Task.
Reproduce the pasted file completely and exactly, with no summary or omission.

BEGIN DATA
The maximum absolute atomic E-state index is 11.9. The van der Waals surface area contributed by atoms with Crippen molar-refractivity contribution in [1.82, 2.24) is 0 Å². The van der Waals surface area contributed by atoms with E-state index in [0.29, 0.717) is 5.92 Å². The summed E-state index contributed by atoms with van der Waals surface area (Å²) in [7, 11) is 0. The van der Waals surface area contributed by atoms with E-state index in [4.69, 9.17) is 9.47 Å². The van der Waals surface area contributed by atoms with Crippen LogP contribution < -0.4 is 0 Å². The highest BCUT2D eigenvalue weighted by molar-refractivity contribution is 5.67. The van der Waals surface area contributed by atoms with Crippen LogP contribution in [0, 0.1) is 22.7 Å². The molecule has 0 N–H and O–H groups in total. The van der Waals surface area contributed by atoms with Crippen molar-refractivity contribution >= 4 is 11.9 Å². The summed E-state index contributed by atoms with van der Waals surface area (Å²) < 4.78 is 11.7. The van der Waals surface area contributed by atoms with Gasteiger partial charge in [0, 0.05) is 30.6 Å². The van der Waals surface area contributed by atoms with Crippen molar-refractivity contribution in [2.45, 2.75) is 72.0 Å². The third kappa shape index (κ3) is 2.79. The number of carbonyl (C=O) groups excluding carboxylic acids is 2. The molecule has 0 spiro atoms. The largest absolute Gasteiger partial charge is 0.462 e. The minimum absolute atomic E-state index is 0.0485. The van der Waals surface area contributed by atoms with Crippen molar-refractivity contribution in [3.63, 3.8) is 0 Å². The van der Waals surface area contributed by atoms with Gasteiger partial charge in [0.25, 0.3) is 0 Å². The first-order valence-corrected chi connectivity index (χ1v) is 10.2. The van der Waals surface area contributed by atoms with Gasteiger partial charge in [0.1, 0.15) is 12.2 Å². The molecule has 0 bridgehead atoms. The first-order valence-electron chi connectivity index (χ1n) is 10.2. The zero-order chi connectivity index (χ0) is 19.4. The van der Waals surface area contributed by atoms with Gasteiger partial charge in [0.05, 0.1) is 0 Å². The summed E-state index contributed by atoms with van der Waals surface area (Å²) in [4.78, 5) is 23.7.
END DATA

The maximum absolute atomic E-state index is 11.9. The van der Waals surface area contributed by atoms with Crippen molar-refractivity contribution in [1.82, 2.24) is 0 Å². The van der Waals surface area contributed by atoms with E-state index in [0.29, 0.717) is 5.92 Å². The summed E-state index contributed by atoms with van der Waals surface area (Å²) in [7, 11) is 0. The van der Waals surface area contributed by atoms with E-state index in [4.69, 9.17) is 9.47 Å². The van der Waals surface area contributed by atoms with Crippen LogP contribution < -0.4 is 0 Å². The highest BCUT2D eigenvalue weighted by molar-refractivity contribution is 5.67. The van der Waals surface area contributed by atoms with Crippen LogP contribution in [0, 0.1) is 22.7 Å². The molecule has 0 N–H and O–H groups in total. The van der Waals surface area contributed by atoms with Crippen molar-refractivity contribution >= 4 is 11.9 Å². The summed E-state index contributed by atoms with van der Waals surface area (Å²) < 4.78 is 11.7. The van der Waals surface area contributed by atoms with Gasteiger partial charge in [0, 0.05) is 30.6 Å². The van der Waals surface area contributed by atoms with Crippen molar-refractivity contribution in [2.45, 2.75) is 72.0 Å². The third kappa shape index (κ3) is 2.79. The number of carbonyl (C=O) groups excluding carboxylic acids is 2. The molecule has 0 spiro atoms. The largest absolute Gasteiger partial charge is 0.462 e. The minimum absolute atomic E-state index is 0.0485. The van der Waals surface area contributed by atoms with Crippen molar-refractivity contribution in [3.63, 3.8) is 0 Å². The van der Waals surface area contributed by atoms with Gasteiger partial charge in [0.25, 0.3) is 0 Å². The first-order valence-corrected chi connectivity index (χ1v) is 10.2. The van der Waals surface area contributed by atoms with Gasteiger partial charge in [0.1, 0.15) is 12.2 Å². The molecule has 0 bridgehead atoms. The first-order valence-electron chi connectivity index (χ1n) is 10.2. The zero-order chi connectivity index (χ0) is 19.4. The van der Waals surface area contributed by atoms with Gasteiger partial charge in [0.05, 0.1) is 0 Å². The summed E-state index contributed by atoms with van der Waals surface area (Å²) in [4.78, 5) is 23.7.